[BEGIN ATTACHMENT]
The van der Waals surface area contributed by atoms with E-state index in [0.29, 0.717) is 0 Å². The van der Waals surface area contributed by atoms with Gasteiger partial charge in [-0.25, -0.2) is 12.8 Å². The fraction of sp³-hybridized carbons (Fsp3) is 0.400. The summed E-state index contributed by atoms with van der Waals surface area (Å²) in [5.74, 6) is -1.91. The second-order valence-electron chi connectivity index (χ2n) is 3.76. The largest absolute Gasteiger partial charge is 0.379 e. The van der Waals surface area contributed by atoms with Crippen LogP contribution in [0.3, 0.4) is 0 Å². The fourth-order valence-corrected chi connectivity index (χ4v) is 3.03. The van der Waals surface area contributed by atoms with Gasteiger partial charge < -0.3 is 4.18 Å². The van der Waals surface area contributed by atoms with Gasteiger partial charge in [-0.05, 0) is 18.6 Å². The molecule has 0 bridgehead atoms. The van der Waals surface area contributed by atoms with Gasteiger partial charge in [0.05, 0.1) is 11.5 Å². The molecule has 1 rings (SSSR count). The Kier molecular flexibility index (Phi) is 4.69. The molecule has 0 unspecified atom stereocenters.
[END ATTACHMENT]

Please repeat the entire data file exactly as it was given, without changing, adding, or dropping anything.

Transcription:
The van der Waals surface area contributed by atoms with E-state index in [0.29, 0.717) is 0 Å². The van der Waals surface area contributed by atoms with Gasteiger partial charge in [-0.25, -0.2) is 12.8 Å². The fraction of sp³-hybridized carbons (Fsp3) is 0.400. The summed E-state index contributed by atoms with van der Waals surface area (Å²) in [5.74, 6) is -1.91. The second-order valence-electron chi connectivity index (χ2n) is 3.76. The largest absolute Gasteiger partial charge is 0.379 e. The van der Waals surface area contributed by atoms with Crippen LogP contribution in [0.3, 0.4) is 0 Å². The fourth-order valence-corrected chi connectivity index (χ4v) is 3.03. The van der Waals surface area contributed by atoms with Gasteiger partial charge < -0.3 is 4.18 Å². The van der Waals surface area contributed by atoms with Gasteiger partial charge in [-0.05, 0) is 18.6 Å². The molecule has 0 bridgehead atoms. The van der Waals surface area contributed by atoms with Gasteiger partial charge in [0.05, 0.1) is 11.5 Å². The molecule has 1 rings (SSSR count). The Kier molecular flexibility index (Phi) is 4.69. The molecule has 0 unspecified atom stereocenters.